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Climbing out of your jeep onto the Uyuni salt flats gives you a feeling akin to Neil Armstrong stepping onto the moon. A blindingly bright light hits you. Impenetrable silence permeates the cool, thin air, and flat white nothingness meets a bright blue sky in every direction. At certain angles, a few blurry volcanoes and cacti covered islands can be seen far in the distance.
Salar de Uyuni was formed some 40,000 years ago when a giant prehistoric lake dried up. It is the biggest salt flat on the planet, covering over 10,000km² of Bolivia´s Southwestern region. The arid landscape is marked by an array of environmental marvels; multicolored mineral lakes, steaming geysers and psychedelic rock formations to name a few. This is Bolivia at its best and one of the most awe-inspiring natural wonders on the planet.
• Lagunas Colorada, Blanca and Verde – At altitudes well over 4000m, these large lagoons are home to many flamingoes as well as algae and minerals that give the water amazing colors.
• Isla Incawasi – Located in the middle of the salt flat, the island is covered in giant 1000-year-old cacti that grow at a rate of 1cm per year.
• Solar de Mañana Geyser Basin – 4850m above sea level, these steaming geysers and bubbling mud pots give off a smell like rotten eggs.
• Arbol de Piedra – Among a landscape of distinctive rock formations, this particular stone has been sculpted into a perfect Saharan tree by the howling, sandy winds.
• Salt Hotels – there are several hotels located on the salt flat where everything from the walls, beds and tables are made from salt bricks.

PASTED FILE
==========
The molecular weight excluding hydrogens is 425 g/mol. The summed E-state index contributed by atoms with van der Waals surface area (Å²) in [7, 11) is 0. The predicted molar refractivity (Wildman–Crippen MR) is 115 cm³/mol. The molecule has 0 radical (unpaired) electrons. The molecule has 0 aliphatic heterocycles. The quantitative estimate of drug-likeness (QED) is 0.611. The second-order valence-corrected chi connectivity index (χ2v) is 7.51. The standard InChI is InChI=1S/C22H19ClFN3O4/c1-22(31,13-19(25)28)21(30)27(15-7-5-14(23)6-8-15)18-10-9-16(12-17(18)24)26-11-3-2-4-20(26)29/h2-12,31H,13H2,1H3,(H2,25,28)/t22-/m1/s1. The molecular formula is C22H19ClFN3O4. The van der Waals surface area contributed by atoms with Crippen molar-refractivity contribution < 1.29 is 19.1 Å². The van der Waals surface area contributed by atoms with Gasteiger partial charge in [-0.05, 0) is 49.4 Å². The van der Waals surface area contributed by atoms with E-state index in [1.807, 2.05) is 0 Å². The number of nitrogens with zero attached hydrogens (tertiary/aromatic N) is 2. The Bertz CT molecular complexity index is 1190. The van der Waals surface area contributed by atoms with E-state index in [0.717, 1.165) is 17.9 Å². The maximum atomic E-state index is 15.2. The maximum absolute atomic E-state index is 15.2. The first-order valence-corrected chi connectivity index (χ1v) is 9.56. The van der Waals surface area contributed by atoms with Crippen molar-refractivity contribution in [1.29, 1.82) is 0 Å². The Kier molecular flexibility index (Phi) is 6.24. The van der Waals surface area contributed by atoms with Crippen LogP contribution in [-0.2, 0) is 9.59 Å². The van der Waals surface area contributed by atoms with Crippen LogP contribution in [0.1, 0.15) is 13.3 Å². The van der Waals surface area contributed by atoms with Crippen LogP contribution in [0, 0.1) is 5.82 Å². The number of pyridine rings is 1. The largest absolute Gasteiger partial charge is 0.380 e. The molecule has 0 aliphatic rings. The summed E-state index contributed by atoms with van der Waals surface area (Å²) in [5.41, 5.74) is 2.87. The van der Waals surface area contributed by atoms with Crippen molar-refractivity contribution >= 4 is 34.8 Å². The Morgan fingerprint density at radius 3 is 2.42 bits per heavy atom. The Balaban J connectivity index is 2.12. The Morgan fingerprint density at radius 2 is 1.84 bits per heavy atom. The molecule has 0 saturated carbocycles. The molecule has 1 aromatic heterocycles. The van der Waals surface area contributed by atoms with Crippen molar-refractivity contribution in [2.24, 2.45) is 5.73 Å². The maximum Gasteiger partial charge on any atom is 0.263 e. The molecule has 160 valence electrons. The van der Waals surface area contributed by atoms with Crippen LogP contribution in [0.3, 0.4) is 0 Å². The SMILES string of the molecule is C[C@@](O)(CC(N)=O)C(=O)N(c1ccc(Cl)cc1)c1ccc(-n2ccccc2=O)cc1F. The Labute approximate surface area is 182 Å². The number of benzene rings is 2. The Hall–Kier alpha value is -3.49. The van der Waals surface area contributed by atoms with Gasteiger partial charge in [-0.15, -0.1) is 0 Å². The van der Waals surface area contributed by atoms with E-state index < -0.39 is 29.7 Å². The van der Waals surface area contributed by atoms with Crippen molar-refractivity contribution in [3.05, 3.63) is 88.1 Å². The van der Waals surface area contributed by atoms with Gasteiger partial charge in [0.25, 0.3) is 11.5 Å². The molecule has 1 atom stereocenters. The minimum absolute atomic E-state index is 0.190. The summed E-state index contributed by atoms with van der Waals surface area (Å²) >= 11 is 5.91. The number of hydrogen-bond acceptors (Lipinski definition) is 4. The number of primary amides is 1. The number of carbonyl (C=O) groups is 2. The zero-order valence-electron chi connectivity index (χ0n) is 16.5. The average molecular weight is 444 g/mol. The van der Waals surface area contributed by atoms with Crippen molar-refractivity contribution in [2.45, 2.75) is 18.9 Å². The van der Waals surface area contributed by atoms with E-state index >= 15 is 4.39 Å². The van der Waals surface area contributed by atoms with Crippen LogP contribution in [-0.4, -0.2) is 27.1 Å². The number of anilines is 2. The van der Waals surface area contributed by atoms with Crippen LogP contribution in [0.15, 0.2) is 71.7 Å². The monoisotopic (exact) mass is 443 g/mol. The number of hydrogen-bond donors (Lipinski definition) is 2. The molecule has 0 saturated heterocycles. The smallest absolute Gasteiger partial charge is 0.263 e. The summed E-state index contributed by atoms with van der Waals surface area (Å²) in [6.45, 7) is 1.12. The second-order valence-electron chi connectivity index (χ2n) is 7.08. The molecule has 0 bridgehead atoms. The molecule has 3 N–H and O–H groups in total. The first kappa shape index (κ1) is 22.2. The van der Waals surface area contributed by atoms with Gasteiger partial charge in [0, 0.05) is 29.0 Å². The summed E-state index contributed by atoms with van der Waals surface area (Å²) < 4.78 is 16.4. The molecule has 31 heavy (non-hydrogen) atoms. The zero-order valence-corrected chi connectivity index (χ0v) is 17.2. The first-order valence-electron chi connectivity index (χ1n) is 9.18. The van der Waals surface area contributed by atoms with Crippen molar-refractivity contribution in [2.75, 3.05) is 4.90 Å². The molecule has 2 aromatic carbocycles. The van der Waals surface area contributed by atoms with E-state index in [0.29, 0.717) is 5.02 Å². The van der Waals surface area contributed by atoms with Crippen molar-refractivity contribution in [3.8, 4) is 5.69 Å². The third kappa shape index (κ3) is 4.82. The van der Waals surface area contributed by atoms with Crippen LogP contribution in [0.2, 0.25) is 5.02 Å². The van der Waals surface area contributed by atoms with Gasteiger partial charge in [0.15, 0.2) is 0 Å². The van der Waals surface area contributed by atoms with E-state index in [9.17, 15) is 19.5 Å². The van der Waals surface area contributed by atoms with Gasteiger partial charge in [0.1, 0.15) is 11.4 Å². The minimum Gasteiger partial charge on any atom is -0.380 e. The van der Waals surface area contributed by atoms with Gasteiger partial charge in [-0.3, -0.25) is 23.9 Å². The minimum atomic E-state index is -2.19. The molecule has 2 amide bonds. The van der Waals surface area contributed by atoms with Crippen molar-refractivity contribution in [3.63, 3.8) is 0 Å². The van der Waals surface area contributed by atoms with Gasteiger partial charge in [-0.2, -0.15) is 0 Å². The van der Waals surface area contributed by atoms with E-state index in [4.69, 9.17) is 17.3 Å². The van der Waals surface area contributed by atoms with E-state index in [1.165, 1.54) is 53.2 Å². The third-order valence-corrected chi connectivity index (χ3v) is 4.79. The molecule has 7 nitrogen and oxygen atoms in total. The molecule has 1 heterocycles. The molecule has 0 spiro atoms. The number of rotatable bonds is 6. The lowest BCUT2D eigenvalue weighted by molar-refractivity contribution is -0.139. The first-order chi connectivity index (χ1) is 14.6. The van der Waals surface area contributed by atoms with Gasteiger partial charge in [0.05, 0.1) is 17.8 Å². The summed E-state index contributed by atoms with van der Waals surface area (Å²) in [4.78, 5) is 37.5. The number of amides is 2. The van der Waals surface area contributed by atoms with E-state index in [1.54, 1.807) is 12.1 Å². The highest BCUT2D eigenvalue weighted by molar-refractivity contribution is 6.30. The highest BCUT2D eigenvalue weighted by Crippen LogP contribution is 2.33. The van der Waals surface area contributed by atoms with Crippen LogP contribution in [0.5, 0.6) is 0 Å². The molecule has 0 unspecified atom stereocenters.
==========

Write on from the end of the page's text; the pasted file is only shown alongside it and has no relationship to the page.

There are advantages and disadvantages to visiting Uyuni during different times of the year. Between April and October the region is cold but dry, meaning that you can walk on the salt flats without getting wet. From November to March it is the warmer wet season, making it harder to navigate the salt flats but creating a spectacular mirror effect. As with any other desert, the temperatures at Uyuni are extreme all year round. A piercingly hot sun lasers down during the day, but as soon as night falls temperatures can drop well below zero Celsius. No matter what time of year it is, visitors to Uyuni should always wear protection against the harsh sun, wind and cold.
By bus, it is most common to arrive from Potosi (approx. 6 hours) or Oruro (approx. 8 hours).
Uyuni also has a modern train station with services to and from Oruro (7 hours), Tupiza (5 ½ hours) and Villazón (8 ½ hours). Train tickets should be booked at least a few days in advance.
Daily 4WD services travel to and from all of these locations and more.